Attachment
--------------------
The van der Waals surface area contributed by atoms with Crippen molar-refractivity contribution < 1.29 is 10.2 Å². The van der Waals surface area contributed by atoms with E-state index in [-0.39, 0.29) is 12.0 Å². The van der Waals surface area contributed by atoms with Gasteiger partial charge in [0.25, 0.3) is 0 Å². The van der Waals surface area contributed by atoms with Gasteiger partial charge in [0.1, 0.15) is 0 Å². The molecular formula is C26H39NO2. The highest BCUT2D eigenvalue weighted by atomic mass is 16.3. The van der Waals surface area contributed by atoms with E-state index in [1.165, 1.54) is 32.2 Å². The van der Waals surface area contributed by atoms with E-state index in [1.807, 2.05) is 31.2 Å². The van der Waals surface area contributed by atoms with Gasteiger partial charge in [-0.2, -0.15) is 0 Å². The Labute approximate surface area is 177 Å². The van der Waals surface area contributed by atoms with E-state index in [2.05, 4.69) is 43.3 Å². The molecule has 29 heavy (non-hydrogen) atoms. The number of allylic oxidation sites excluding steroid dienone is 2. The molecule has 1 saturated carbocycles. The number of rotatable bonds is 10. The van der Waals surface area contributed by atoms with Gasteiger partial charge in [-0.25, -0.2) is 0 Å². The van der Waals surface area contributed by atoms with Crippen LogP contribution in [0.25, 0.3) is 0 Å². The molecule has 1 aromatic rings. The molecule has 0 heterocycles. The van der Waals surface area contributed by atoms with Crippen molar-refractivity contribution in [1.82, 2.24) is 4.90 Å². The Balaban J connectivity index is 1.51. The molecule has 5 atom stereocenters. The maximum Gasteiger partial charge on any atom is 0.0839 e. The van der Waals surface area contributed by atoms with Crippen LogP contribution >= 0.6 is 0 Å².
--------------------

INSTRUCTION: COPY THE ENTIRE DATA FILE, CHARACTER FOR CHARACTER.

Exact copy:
The van der Waals surface area contributed by atoms with Crippen molar-refractivity contribution < 1.29 is 10.2 Å². The van der Waals surface area contributed by atoms with E-state index in [-0.39, 0.29) is 12.0 Å². The van der Waals surface area contributed by atoms with Gasteiger partial charge in [0.25, 0.3) is 0 Å². The van der Waals surface area contributed by atoms with Gasteiger partial charge in [0.1, 0.15) is 0 Å². The molecular formula is C26H39NO2. The highest BCUT2D eigenvalue weighted by atomic mass is 16.3. The van der Waals surface area contributed by atoms with E-state index in [1.165, 1.54) is 32.2 Å². The van der Waals surface area contributed by atoms with E-state index in [1.807, 2.05) is 31.2 Å². The van der Waals surface area contributed by atoms with Gasteiger partial charge in [-0.2, -0.15) is 0 Å². The Labute approximate surface area is 177 Å². The van der Waals surface area contributed by atoms with E-state index in [2.05, 4.69) is 43.3 Å². The molecule has 29 heavy (non-hydrogen) atoms. The number of allylic oxidation sites excluding steroid dienone is 2. The molecule has 1 saturated carbocycles. The number of rotatable bonds is 10. The van der Waals surface area contributed by atoms with Gasteiger partial charge in [-0.25, -0.2) is 0 Å². The van der Waals surface area contributed by atoms with Crippen LogP contribution in [0.25, 0.3) is 0 Å². The molecule has 1 aromatic rings. The molecule has 0 heterocycles. The van der Waals surface area contributed by atoms with Crippen molar-refractivity contribution in [1.82, 2.24) is 4.90 Å². The Balaban J connectivity index is 1.51. The molecule has 5 atom stereocenters. The maximum Gasteiger partial charge on any atom is 0.0839 e. The van der Waals surface area contributed by atoms with Crippen LogP contribution >= 0.6 is 0 Å².